Vaccinations for Dogs & Cats:
For Dogs & Cats: Rabies vaccine:
Rabies vaccination is highly recommended. In this way, it is considered a “core vaccine”. It should be given at around 16 weeks of age, then a booster given in a year, then every 3 years thereafter.
Puppies/Dogs: DAP = distemper, adenovirus & parvo virus:
This core (recommended) vaccine combination should be given at 8 weeks, 12 weeks, and again at 16 weeks of age. There should be a booster in 1 year then every 3 years.
Puppies/Dogs: Kennel Cough (Bordetella):
This is non-core (optional) vaccine and is given particularly to dogs that will be exposed to large numbers of other dogs in close quarters – such as boarding facilities, dog shows, obedience classes, daily regulars at the off-leash dog park, doggy daycare, flyball/agility dogs and frequent trips to the groomers (more than 6x in a year). This can be discussed with your veterinarian. This vaccine is given annually when needed.
This is a non-core (optional) vaccination that is applicable in situations where dogs are exposed to wildlife (especially rats’ & raccoons’) urine. It requires 2 inoculations 1 month apart, then once/year thereafter when needed.
Puppies/Dogs: Lyme disease:
Again, individual situations will dictate what is appropriate, but the Lyme disease vaccine is considered non-core (or optional) and may be used on dogs who are exposed regularly to ticks. This is an annual vaccine when it is applicable.
Kittens/Cats: HCP = Herpes & Calici viruses & Panleukopenia viruses:
This core (recommended) vaccine combination is given at 8 weeks, then 12 and then 16 weeks, and boosted a year later, then every 3 years.
Kittens/Cats: FeLV = Feline Leukemia virus:
Feline Leukemia is a non-core (optional) vaccine and is recommended for specific patients. These patients are usually young cats and those going outdoors or living in multi-cat households. Necessity regarding vaccinating mid-age and older cats is yet unknown, but you can discuss the need for this vaccine and any questions about it with your veterinarian.
Cognitive Dysfunction – Senility in Geriatric Pets
As our pets age, our bond with them grows deeper and more intense. We’ve grown to love them more over the years and they are more dependent on our understanding and kindness as they deal with the challenges that the elderly face.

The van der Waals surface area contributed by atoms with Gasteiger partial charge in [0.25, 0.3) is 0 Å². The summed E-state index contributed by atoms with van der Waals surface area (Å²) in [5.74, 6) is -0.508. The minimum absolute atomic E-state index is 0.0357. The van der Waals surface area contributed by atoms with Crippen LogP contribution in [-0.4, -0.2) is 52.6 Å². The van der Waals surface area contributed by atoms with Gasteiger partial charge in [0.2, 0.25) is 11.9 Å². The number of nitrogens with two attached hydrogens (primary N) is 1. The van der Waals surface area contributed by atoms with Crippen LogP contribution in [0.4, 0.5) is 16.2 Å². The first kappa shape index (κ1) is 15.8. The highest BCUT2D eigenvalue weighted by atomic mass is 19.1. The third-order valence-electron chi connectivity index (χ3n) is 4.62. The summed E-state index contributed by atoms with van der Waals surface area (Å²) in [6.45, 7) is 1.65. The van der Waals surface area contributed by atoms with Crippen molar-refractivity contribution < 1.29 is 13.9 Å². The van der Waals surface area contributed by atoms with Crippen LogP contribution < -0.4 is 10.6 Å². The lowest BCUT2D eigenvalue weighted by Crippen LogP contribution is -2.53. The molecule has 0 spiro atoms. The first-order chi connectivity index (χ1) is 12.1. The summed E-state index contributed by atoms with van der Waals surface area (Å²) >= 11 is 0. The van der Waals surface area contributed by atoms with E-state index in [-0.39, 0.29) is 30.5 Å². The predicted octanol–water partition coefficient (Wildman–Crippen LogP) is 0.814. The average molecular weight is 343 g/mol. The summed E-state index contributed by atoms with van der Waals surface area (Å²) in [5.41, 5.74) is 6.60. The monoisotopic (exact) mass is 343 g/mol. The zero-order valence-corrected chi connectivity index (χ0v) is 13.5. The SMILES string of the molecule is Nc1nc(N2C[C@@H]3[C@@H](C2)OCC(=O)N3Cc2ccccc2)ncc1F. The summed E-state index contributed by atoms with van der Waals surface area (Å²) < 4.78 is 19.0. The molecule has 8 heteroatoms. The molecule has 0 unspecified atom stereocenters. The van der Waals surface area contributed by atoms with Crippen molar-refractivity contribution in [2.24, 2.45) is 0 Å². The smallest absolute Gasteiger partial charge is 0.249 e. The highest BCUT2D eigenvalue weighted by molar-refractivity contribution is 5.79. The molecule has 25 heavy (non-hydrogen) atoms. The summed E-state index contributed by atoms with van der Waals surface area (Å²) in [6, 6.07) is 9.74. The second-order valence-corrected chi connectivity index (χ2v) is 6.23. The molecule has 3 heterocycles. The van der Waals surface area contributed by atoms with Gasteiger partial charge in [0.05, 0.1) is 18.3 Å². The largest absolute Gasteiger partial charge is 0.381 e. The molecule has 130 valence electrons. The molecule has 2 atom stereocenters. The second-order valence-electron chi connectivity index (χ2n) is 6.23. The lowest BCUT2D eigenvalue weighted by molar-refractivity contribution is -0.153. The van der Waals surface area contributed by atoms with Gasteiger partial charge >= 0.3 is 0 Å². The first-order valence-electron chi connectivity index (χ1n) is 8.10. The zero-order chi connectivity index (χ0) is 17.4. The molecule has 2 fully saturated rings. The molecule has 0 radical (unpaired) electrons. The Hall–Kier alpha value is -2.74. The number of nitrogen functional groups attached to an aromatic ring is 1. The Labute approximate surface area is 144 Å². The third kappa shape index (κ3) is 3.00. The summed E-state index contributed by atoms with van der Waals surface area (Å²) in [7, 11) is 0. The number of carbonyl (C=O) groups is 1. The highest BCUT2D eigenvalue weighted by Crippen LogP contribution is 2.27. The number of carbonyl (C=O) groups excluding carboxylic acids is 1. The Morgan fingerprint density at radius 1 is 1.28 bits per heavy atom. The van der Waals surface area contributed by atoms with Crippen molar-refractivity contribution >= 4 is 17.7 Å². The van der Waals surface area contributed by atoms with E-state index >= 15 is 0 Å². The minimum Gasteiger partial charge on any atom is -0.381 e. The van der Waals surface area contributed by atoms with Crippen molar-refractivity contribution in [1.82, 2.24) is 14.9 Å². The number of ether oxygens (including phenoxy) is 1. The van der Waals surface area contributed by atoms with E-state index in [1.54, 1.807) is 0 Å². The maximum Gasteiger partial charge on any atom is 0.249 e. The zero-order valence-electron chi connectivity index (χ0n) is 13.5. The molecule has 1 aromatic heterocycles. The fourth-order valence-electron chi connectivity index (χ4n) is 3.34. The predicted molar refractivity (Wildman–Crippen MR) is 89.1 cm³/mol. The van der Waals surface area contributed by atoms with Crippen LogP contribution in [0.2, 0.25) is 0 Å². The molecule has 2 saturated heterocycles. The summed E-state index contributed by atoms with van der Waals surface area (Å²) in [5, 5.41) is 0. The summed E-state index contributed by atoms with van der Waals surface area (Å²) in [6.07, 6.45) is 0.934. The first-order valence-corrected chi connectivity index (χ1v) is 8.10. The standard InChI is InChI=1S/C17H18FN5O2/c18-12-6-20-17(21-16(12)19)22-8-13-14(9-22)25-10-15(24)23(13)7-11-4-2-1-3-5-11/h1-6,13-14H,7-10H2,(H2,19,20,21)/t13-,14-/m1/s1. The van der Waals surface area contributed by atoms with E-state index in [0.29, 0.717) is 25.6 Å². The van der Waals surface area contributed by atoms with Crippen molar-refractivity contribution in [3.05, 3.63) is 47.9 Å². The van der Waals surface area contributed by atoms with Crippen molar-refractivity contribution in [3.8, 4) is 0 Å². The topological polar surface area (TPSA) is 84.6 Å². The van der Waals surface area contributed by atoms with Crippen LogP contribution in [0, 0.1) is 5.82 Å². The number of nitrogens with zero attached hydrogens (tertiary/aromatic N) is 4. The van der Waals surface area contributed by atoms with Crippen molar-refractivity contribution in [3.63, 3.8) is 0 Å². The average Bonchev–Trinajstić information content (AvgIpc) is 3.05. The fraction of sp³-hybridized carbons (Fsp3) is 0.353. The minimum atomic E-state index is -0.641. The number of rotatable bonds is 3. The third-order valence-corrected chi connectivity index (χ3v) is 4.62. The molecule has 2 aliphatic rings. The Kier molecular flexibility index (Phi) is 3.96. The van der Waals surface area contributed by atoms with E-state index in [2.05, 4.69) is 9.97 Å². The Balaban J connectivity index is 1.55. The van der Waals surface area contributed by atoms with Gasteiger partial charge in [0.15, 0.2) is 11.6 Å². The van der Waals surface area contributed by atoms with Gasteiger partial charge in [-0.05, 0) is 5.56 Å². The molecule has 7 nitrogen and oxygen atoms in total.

One of the issues described commonly in geriatric pets is “senility” (our medical-ese for this is “cognitive dysfunction”).
The old dog that walks out to the yard and stops, staring into space. He doesn’t appear to remember why he’s there. (Or perhaps he does this in the middle of the livingroom.) He only stares off and stands there a while.
Some old dogs get stuck in a corner or behind the couch and seem to be incapable of getting out of their simple predicament.
There is also the old dog who is agitated and restless in the middle of the night – waking to ask to go outside or just waking – pacing, panting and appearing anxious.
And there are many an elderly cat that yowls in the night. This nocturnal vocalization sounds alarming, but there is nothing that seems to be wrong. (Is she hallucinating? Is she dreaming?) Sometimes she has an old sock or something that she’s carrying around while she makes that mournful sound.
If you have a pet like this, you are not alone. In one way, you’re fortunate to have a pet that has grown with you this long to get to this age, but on the other hand, it can sometimes be difficult to deal with.
A general health examination is a first step to see if there is anything that is treatable. Bloodwork and urinalysis can point to (or rule out) abnormalities in organ function that could cause behavioral changes in an elderly pet. Examples are: diabetes, Cushing’s syndrome, kidney disease, bladder infections, hyperthyroidism in old kitties, and many other possibilities.
Hearing loss is common in this age group. It can explain a lot of the geriatric patient’s seeming lack of awareness. Vision loss sometimes plays a role in this as well. Rarely are these conditions reversible, but getting a checkup will determine if anything can be done. Sometimes an eye condition can be treated and some forms of cataracts can be considered for surgical correction (if the patient is doing well otherwise).
For many other age-related cognitive change examples, there is no easy fix. Aging takes its toll on the brain, just as it does on all the other major organs. But sometimes your veterinarian can have helpful suggestions at this emotional part of your pet’s life.
Anti-inflammatory medication can be discussed in cases that may have behaviors related to pain. And we don’t often know for sure that the pet is in pain – but a trial of pain medication can sometimes answer that question. WARNING: Don’t try these medications without veterinary consultation regarding your pet’s specific case, which product is applicable and the dosage.